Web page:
Beyond Dowina’s use of Vectary’s technology as an online configurator, the platform also helped the company experience a successful NAMM (National Association of Music Merchants) trade show when several of its guitars were broken during transport to the event.

At the NAMM show, Dowina spotlighted its 3D configurator built on the Vectary platform, which enabled them to showcase digital twins of customized instruments to enhance the customer experience on the show floor with diverse personalization options.

“Despite the ultimate bad luck of losing and breaking the guitars during transport, we were able to bear it because of the Vectary configurator,” said Dowina’s CEO Erika Mat'o Marinová. “We used it to showcase the guitars to potential partners, and it garnered a lot of attention, especially from our competitors. Everyone agreed that this is exactly how the future of custom shop guitar building should look.”  

With the aid of Vectary’s technology, Dowina plans to produce an increasing number of customized guitars and transition from standard production operations to a custom shop model. 

“Vectary aligns perfectly with this concept, offering added value and involving clients in the process amid an overload of standard products in the market,” said Marinová.

File sharing and future plans

Koor noted that Vectary’s AR files can be shared through email or chat communications to improve the customer experience and help reduce returns, “as customers can try the virtual product on-site before placing an order.”

A key aspect of using Vectary’s platform as a customer facing product configurator is based on its ability to use a manufacturer’s existing CAD files across a variety of platforms.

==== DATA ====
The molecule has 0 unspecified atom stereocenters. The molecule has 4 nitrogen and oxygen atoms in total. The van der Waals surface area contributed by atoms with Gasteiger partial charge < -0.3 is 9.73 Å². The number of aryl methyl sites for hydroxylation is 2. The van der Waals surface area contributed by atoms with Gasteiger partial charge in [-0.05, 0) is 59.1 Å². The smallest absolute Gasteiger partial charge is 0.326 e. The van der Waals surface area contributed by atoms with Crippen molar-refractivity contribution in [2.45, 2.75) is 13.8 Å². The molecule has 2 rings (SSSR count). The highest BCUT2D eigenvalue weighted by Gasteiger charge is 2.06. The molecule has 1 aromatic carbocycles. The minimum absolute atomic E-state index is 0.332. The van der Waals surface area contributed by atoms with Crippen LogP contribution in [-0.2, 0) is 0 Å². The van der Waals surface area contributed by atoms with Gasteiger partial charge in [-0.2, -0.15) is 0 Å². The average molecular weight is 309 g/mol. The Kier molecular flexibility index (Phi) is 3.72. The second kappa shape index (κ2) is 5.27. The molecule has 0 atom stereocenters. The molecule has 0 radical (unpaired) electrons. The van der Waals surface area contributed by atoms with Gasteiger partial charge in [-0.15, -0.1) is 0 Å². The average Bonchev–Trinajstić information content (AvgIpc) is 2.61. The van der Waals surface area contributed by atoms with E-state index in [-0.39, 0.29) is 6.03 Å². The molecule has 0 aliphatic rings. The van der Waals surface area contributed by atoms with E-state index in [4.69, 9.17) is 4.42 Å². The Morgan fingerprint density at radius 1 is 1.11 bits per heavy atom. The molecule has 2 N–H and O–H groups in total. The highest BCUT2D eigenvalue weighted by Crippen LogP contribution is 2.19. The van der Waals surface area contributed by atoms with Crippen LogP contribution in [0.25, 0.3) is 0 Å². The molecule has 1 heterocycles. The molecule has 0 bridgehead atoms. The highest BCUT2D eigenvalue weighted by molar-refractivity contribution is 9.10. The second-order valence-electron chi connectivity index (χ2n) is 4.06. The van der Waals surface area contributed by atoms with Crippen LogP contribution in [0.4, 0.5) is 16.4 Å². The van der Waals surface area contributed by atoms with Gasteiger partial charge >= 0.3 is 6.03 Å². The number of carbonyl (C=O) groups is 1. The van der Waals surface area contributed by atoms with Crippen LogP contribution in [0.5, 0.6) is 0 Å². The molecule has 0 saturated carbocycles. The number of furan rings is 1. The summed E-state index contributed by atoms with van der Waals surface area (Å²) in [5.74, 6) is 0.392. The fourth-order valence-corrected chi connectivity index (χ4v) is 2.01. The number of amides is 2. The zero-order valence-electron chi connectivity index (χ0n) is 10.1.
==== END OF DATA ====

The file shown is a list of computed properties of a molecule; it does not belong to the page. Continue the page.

“Vectary turns CAD files into mesh, which is a more lightweight and faster way to work in an online environment. It also protects the original file from replicability when shared publicly online,” said Koor.

Explaining how the Vectary platform can tie into production applications such as design for manufacturability, Koor said the technology can be used to “create specs for manufacturers and explain how the product works with relevant information about variations and modular parts. AR can also save resources typically spent on creating physical samples, especially if the manufacturer is located far from the engineering and design teams.”  

With Dowina’s massive number of possible configurations, Koor said the company’s biggest obstacle was managing the vast product customization options and associated communications between clients and manufacturer. 

“Dowina lacked an internal solution and database for their 3D models, which made pricing and updates difficult to manage,” he said. “They had been using Excel for this, but to solve their operational issues, they implemented a product configurator using Vectary’s platform that not only shows the visual outcome for the production team but also provides an accurate price estimate.”

Marinová said, “Vectary’s integration into Dowina’s workflow enabled our team to swiftly master 3D configurators. The rapid onboarding and intuitive design of Vectary's technology empowered our team to create intricate configurators and textures quickly and easily. 

She added that Dowina plans to “further develop the availability of exports from Vectary and integrate them into our production system.”